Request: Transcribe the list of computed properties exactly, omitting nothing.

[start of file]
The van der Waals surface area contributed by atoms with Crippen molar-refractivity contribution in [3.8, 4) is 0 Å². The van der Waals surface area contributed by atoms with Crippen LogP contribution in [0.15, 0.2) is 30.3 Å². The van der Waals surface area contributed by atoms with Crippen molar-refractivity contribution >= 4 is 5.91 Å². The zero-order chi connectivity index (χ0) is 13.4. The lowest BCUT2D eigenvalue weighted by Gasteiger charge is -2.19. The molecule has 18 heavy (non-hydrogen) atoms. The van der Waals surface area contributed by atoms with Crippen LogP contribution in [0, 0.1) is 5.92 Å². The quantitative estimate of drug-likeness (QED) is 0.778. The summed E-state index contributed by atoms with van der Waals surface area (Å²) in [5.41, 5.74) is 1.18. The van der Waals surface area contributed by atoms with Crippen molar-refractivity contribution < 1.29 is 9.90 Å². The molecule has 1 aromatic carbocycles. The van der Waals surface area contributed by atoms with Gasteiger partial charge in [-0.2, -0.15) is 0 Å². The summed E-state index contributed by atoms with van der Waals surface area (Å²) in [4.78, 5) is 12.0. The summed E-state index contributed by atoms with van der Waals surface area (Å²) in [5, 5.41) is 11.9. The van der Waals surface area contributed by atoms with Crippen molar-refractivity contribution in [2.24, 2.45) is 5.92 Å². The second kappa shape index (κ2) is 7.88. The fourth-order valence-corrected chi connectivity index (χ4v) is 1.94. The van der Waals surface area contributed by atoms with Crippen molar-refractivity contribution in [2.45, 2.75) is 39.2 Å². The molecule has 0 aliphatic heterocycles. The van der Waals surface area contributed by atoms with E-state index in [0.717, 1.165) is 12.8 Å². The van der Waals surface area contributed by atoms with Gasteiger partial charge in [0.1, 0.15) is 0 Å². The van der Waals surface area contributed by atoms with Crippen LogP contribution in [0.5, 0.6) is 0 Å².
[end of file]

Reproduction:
The van der Waals surface area contributed by atoms with Crippen molar-refractivity contribution in [3.8, 4) is 0 Å². The van der Waals surface area contributed by atoms with Crippen LogP contribution in [0.15, 0.2) is 30.3 Å². The van der Waals surface area contributed by atoms with Crippen molar-refractivity contribution >= 4 is 5.91 Å². The zero-order chi connectivity index (χ0) is 13.4. The lowest BCUT2D eigenvalue weighted by Gasteiger charge is -2.19. The molecule has 18 heavy (non-hydrogen) atoms. The van der Waals surface area contributed by atoms with Crippen LogP contribution in [0, 0.1) is 5.92 Å². The quantitative estimate of drug-likeness (QED) is 0.778. The summed E-state index contributed by atoms with van der Waals surface area (Å²) in [5.41, 5.74) is 1.18. The van der Waals surface area contributed by atoms with Crippen molar-refractivity contribution < 1.29 is 9.90 Å². The molecule has 1 aromatic carbocycles. The van der Waals surface area contributed by atoms with Gasteiger partial charge in [-0.2, -0.15) is 0 Å². The summed E-state index contributed by atoms with van der Waals surface area (Å²) in [4.78, 5) is 12.0. The summed E-state index contributed by atoms with van der Waals surface area (Å²) in [5, 5.41) is 11.9. The van der Waals surface area contributed by atoms with Crippen molar-refractivity contribution in [2.24, 2.45) is 5.92 Å². The second kappa shape index (κ2) is 7.88. The fourth-order valence-corrected chi connectivity index (χ4v) is 1.94. The van der Waals surface area contributed by atoms with Crippen molar-refractivity contribution in [2.45, 2.75) is 39.2 Å². The molecule has 0 aliphatic heterocycles. The van der Waals surface area contributed by atoms with E-state index in [0.717, 1.165) is 12.8 Å². The van der Waals surface area contributed by atoms with Gasteiger partial charge in [0.1, 0.15) is 0 Å². The van der Waals surface area contributed by atoms with Crippen LogP contribution in [0.5, 0.6) is 0 Å².